Jacques Prévert was born in a lower middle class family. He made fun
of the obsessions and conformity of this social class during his entire life.
As a young child, he was fond of books and theatre shows. At the age of 15
he started to work and in 1920, he was incorporated in the army. He spent
the years of his military service in Istanbul where he became a good friend
of Marcel Duhamel. After returning to Paris in 1922, Prévert settled
in a flat which became the headquarters of the surrealist circle including
Desnos, Malkine, Aragon, Leiris, Artaud and the leader André Breton.
Prévert was an anarchist. He spent his life arguing the case of victims
with a rough but discreet generosity. In 1933, he joigned the “Groupe
Octobre” which took part in an Olympiad in Moscou’s theatre. This
ideologically motivated performing ensemble won the first prize.
Prévert wrote texts and poetry for a long time, taking part in collective
creations. He also mostly Jacques wrote scenari with his younger brother Pierre
Prévert. Together, they created the best poetic texts of the French
cinema of the 30’s : Le crime de Monsieur Lange (1935) written for Jean
Renoir which displays the refreshing spirit of his libertarian mind. The musical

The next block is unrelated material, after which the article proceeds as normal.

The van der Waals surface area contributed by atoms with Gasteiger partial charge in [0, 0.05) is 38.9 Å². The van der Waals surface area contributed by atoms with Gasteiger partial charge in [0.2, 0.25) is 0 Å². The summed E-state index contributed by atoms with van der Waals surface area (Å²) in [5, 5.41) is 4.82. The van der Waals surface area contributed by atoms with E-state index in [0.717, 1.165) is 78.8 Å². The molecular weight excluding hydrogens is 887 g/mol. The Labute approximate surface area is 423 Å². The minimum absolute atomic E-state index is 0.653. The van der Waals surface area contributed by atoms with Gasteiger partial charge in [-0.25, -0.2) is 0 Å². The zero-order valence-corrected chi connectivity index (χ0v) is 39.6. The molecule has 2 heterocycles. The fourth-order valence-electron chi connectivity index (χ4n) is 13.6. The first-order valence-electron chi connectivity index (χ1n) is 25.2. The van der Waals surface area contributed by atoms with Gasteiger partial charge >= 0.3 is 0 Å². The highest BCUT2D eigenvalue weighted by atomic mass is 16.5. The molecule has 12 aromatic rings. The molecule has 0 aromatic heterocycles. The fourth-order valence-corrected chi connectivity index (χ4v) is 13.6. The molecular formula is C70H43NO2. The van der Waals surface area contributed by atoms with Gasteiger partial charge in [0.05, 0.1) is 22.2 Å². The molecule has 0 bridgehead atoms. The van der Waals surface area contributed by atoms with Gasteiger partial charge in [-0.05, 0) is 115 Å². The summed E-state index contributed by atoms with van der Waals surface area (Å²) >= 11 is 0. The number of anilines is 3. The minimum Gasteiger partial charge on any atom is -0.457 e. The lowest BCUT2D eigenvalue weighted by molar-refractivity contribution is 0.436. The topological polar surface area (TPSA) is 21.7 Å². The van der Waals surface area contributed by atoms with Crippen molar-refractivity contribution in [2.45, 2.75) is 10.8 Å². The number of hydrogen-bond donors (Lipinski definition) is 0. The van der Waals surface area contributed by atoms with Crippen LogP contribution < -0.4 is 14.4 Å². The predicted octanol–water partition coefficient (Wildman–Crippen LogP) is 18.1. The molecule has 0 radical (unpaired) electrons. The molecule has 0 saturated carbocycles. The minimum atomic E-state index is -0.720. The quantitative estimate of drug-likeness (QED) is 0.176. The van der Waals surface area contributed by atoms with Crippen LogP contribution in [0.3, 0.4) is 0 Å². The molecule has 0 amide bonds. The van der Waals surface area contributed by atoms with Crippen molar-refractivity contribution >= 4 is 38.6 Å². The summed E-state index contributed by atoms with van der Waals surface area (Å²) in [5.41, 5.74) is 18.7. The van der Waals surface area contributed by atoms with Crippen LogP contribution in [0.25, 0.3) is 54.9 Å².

score was composed by Jean Wiener, except for one song written by a Hugarian
composer Joseph Kosma whose name featured for the first time on the screens.
His encounter with the director Marcel Carné was an important step
in his carrier. They established a professional partnership which gave birth
to a movement in French cinema called ‘poetic realism’. Together,
they generated the most startling movies ever made in France : Quai des brumes
in 1935 (Port of shadows), Drôle de drame in 1937 (Bizarre, Bizarre),
Le jour se lève (1939), Les visiteurs du soir in 1941 (The Devil’s
Envoys), a wonderful medieval fable, made during the nazi occupation, Les
enfants du paradis in 1944 (Children of paradise), considered as one of the
best movie of cinema’s history, and last but not least, Les portes de
la nuit in 1946. La bergère et le ramoneur (1953) was also one of their
collaboration. This movie was revived by Paul Grimault and gave birth in 1979
to a cartoon called Le roi et l'oiseau.
Banished by the army in 1939, Prévert left Paris in 1940 and established
himself in the South of France. Artists like Joseph Kosma, the photographer
Trauner and others joined him in order to work on several movies. Kosma and
Prévert started to have a very long collaboration as well as a strong
friendship. A brace of international hit songs resulted, including Les Feuilles
mortes (Autumn Leaves), which was sung in the movie Les Portes de la nuit
in 1946, directed by Marcel Carné.
Prévert also wrote beautiful texts for the songs composed by Joseph
Kosma. These texts were sung by Marianne Oswald, Cora Vaucaire, Juliette Gréco,
les Frères Jacques and Yves Montand. In 1945, Prévert wrote
Paroles, published by René Bertelé, Éditions Le point
du jour, later republished by Gallimard. This book became the best-selling
volume of poetry ever published and was seen as a wonderful and fresh wave
after the war.
After World Was II, Prévert came back to Paris. During his entire life,
Prévert stayed an antimilitarist and a peace activist.